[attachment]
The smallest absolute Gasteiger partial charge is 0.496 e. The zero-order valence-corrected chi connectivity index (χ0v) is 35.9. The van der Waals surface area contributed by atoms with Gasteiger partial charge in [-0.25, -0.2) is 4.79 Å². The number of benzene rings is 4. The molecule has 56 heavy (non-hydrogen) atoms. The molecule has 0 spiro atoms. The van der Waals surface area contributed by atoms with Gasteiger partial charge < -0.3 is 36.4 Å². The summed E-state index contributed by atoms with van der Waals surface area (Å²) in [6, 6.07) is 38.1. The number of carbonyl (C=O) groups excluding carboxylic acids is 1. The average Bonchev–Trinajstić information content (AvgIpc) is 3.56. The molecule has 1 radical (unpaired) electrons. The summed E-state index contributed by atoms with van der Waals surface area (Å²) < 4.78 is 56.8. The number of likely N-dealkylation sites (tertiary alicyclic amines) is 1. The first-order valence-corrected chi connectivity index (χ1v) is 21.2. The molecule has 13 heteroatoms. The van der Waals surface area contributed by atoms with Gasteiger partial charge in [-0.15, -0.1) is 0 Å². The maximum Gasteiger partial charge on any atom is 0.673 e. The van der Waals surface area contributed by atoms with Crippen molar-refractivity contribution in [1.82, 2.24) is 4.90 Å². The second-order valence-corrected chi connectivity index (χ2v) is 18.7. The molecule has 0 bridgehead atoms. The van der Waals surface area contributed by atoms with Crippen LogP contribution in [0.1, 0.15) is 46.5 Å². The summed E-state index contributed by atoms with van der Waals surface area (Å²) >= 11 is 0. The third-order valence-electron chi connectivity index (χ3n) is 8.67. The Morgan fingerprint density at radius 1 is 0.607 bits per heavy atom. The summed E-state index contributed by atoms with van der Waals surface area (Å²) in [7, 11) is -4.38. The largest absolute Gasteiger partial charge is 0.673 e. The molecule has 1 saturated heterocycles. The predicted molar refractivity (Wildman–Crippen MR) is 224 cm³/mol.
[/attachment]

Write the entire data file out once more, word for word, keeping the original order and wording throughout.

The smallest absolute Gasteiger partial charge is 0.496 e. The zero-order valence-corrected chi connectivity index (χ0v) is 35.9. The van der Waals surface area contributed by atoms with Gasteiger partial charge in [-0.25, -0.2) is 4.79 Å². The number of benzene rings is 4. The molecule has 56 heavy (non-hydrogen) atoms. The molecule has 0 spiro atoms. The van der Waals surface area contributed by atoms with Gasteiger partial charge < -0.3 is 36.4 Å². The summed E-state index contributed by atoms with van der Waals surface area (Å²) in [6, 6.07) is 38.1. The number of carbonyl (C=O) groups excluding carboxylic acids is 1. The average Bonchev–Trinajstić information content (AvgIpc) is 3.56. The molecule has 1 radical (unpaired) electrons. The summed E-state index contributed by atoms with van der Waals surface area (Å²) < 4.78 is 56.8. The number of likely N-dealkylation sites (tertiary alicyclic amines) is 1. The first-order valence-corrected chi connectivity index (χ1v) is 21.2. The molecule has 13 heteroatoms. The van der Waals surface area contributed by atoms with Gasteiger partial charge in [-0.15, -0.1) is 0 Å². The maximum Gasteiger partial charge on any atom is 0.673 e. The van der Waals surface area contributed by atoms with Crippen molar-refractivity contribution in [1.82, 2.24) is 4.90 Å². The second-order valence-corrected chi connectivity index (χ2v) is 18.7. The molecule has 0 bridgehead atoms. The van der Waals surface area contributed by atoms with Crippen LogP contribution in [0.1, 0.15) is 46.5 Å². The summed E-state index contributed by atoms with van der Waals surface area (Å²) >= 11 is 0. The third-order valence-electron chi connectivity index (χ3n) is 8.67. The Morgan fingerprint density at radius 1 is 0.607 bits per heavy atom. The summed E-state index contributed by atoms with van der Waals surface area (Å²) in [7, 11) is -4.38. The largest absolute Gasteiger partial charge is 0.673 e. The molecule has 1 saturated heterocycles. The predicted molar refractivity (Wildman–Crippen MR) is 224 cm³/mol.